The director general of the World Health Organization (WHO) said Sunday he believed a swift end could be put to the outbreak of Ebola in northwestern DR Congo, some 21 days which has left 27 people dead over the past month.
"I am cautiously optimistic that we shall be able to bring it to an end soon," Doctor Tedros Adhanom Ghebreyesus told reporters at Kinshasa airport. Earlier, he had tweeted that "it's far too early to declare victory in the #Ebola outbreak but the signals are positive and we are cautiously optimistic." His comments come after the WHO and NGOs since May 21 began helping the Democratic Republic of Congo immunize front-line workers with a vaccine that has shown to be highly effective in trials, though it still awaits regulatory approval.
The outbreak is DR Congo's ninth since the first in 1976. A total of 1,369 people have received the experimental vaccine since May 21, the ministry said last Wednesday.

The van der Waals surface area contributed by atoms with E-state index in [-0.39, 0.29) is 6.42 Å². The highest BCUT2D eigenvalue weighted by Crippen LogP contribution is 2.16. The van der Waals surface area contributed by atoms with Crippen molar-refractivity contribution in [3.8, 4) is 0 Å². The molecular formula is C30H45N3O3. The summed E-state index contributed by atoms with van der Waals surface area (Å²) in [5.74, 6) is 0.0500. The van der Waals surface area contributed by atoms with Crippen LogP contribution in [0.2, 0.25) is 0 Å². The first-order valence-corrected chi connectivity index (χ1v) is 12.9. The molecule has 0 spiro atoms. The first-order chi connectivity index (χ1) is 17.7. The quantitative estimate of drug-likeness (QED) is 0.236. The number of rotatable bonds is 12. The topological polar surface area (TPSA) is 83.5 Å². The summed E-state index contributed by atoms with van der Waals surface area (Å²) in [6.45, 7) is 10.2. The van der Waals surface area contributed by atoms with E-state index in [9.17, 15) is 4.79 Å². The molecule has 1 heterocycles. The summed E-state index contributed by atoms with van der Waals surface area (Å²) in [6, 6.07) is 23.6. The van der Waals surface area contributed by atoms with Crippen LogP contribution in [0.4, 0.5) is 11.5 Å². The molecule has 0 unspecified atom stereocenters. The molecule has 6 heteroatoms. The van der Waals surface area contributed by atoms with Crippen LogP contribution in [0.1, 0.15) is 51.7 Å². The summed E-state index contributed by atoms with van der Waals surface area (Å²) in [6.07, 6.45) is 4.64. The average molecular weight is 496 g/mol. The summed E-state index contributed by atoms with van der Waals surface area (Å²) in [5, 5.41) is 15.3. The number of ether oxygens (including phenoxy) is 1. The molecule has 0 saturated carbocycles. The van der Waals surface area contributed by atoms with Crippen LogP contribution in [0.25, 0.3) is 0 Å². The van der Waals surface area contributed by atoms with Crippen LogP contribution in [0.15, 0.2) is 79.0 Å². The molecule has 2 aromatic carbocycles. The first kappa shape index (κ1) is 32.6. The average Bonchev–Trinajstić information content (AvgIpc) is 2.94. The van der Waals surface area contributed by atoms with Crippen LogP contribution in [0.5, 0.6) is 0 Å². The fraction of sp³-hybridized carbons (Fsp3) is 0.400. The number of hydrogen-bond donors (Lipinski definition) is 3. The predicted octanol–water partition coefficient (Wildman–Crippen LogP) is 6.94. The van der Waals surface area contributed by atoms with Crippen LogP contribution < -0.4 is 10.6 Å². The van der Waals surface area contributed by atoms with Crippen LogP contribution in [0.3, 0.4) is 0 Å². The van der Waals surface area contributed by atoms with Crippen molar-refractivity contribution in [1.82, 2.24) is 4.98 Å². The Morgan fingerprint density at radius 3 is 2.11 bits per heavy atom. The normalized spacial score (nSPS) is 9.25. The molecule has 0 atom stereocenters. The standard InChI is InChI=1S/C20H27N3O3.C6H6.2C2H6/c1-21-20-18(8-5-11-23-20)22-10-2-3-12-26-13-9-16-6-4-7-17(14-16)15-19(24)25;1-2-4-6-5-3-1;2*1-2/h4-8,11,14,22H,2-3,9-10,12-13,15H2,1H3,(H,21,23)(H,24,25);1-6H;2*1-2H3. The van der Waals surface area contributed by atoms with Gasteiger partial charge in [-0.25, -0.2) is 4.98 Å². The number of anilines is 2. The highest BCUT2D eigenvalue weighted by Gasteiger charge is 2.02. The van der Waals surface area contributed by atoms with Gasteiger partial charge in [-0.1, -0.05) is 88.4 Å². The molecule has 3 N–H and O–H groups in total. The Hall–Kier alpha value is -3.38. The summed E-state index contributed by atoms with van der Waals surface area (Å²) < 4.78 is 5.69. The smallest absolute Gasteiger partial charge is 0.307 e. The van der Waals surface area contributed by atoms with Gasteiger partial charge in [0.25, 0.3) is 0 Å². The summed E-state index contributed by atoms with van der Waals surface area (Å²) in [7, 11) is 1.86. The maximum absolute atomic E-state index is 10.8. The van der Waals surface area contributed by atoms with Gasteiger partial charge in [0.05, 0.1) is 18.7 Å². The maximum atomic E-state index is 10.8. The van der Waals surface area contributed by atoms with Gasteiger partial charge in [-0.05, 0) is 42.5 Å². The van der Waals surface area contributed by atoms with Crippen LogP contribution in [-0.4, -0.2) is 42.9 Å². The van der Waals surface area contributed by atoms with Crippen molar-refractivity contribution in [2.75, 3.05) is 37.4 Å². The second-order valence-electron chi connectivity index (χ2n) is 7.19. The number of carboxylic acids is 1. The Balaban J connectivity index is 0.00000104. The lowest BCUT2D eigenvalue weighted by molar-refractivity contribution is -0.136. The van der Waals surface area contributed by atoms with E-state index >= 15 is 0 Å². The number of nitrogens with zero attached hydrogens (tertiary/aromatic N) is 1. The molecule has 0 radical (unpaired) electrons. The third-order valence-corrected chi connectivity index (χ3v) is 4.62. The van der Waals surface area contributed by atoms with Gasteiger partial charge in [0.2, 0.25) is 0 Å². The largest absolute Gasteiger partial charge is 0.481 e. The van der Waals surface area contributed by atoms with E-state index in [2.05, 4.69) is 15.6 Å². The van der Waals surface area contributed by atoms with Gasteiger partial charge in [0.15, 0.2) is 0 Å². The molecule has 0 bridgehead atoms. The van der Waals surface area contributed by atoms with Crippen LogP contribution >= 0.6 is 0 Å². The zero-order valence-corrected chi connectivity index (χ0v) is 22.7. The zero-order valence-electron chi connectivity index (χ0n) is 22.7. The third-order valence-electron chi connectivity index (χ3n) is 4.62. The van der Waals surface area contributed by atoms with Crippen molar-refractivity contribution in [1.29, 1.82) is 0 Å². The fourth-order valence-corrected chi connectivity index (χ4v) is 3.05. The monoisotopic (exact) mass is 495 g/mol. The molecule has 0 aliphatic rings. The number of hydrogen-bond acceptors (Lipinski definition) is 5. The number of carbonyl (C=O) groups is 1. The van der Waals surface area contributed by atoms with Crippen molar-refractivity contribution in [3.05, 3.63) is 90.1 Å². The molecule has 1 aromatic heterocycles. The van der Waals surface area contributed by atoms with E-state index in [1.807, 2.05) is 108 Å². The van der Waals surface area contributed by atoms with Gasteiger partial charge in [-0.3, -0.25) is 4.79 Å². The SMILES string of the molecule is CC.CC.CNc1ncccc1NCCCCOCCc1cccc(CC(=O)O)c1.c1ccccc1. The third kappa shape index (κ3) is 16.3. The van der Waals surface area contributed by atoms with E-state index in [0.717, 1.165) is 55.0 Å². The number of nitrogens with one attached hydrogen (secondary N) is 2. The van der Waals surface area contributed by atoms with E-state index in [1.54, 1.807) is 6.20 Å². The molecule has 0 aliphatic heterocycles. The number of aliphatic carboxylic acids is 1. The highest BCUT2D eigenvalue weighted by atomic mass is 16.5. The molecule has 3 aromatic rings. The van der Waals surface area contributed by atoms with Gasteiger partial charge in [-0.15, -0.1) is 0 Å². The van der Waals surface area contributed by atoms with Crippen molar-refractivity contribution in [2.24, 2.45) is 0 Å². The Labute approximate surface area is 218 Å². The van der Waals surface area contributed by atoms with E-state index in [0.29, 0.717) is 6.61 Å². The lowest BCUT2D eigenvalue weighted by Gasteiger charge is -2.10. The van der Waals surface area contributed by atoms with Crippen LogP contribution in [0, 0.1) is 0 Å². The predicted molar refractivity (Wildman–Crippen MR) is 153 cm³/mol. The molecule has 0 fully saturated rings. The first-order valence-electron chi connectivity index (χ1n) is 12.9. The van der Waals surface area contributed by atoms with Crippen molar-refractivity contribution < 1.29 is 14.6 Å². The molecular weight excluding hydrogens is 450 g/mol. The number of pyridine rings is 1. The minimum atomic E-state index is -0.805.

Tedros is on an "evaluation" visit to the country as the WHO monitors the progress of surveillance teams of epidemiologists working to assess the situation after local authorities declared the outbreak in a remote part of the province of Equateur on May 8. He said the situation was improving with the last case in the town of Mbandaka diagnosed on May 20 and in the town of Bikoro, which saw the first case confirmed on May 17, with another confirmed on June 2 at nearby Iboko. Tedros noted the cases were in "places which are not very accessible" and that the epidemiologists were going from village to village as they battled the logistical difficulties of covering ground as swiftly they could.